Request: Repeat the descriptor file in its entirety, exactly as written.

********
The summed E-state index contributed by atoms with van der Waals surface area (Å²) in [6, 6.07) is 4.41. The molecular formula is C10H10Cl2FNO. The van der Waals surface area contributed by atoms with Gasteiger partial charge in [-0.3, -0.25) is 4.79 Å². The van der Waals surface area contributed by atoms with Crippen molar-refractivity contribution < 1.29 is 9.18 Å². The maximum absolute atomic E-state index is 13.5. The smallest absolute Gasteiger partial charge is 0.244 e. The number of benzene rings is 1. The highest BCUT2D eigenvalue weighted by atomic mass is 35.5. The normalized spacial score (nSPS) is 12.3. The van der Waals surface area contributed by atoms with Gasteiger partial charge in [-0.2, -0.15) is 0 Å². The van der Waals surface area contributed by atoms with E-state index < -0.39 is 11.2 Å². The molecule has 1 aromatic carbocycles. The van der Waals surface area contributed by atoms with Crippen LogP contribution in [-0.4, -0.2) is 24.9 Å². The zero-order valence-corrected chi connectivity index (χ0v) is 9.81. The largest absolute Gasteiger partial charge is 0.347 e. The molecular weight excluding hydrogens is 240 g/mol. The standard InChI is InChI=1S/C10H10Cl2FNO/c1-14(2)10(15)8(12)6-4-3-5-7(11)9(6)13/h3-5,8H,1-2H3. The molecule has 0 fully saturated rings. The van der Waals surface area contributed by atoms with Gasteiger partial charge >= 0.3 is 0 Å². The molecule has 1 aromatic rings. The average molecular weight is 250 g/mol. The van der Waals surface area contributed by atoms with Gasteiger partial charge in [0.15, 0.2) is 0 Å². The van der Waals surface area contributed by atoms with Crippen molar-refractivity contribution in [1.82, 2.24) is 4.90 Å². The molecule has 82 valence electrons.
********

The summed E-state index contributed by atoms with van der Waals surface area (Å²) in [6, 6.07) is 4.41. The molecular formula is C10H10Cl2FNO. The van der Waals surface area contributed by atoms with Gasteiger partial charge in [-0.3, -0.25) is 4.79 Å². The van der Waals surface area contributed by atoms with Crippen molar-refractivity contribution < 1.29 is 9.18 Å². The maximum absolute atomic E-state index is 13.5. The smallest absolute Gasteiger partial charge is 0.244 e. The number of benzene rings is 1. The highest BCUT2D eigenvalue weighted by atomic mass is 35.5. The normalized spacial score (nSPS) is 12.3. The van der Waals surface area contributed by atoms with Gasteiger partial charge in [-0.2, -0.15) is 0 Å². The van der Waals surface area contributed by atoms with E-state index < -0.39 is 11.2 Å². The molecule has 1 aromatic carbocycles. The van der Waals surface area contributed by atoms with Crippen LogP contribution in [-0.4, -0.2) is 24.9 Å². The zero-order valence-corrected chi connectivity index (χ0v) is 9.81. The largest absolute Gasteiger partial charge is 0.347 e. The molecular weight excluding hydrogens is 240 g/mol. The standard InChI is InChI=1S/C10H10Cl2FNO/c1-14(2)10(15)8(12)6-4-3-5-7(11)9(6)13/h3-5,8H,1-2H3. The molecule has 0 fully saturated rings. The van der Waals surface area contributed by atoms with Gasteiger partial charge >= 0.3 is 0 Å². The molecule has 1 aromatic rings. The average molecular weight is 250 g/mol. The van der Waals surface area contributed by atoms with Gasteiger partial charge in [0.15, 0.2) is 0 Å². The van der Waals surface area contributed by atoms with Crippen molar-refractivity contribution in [1.82, 2.24) is 4.90 Å². The molecule has 82 valence electrons.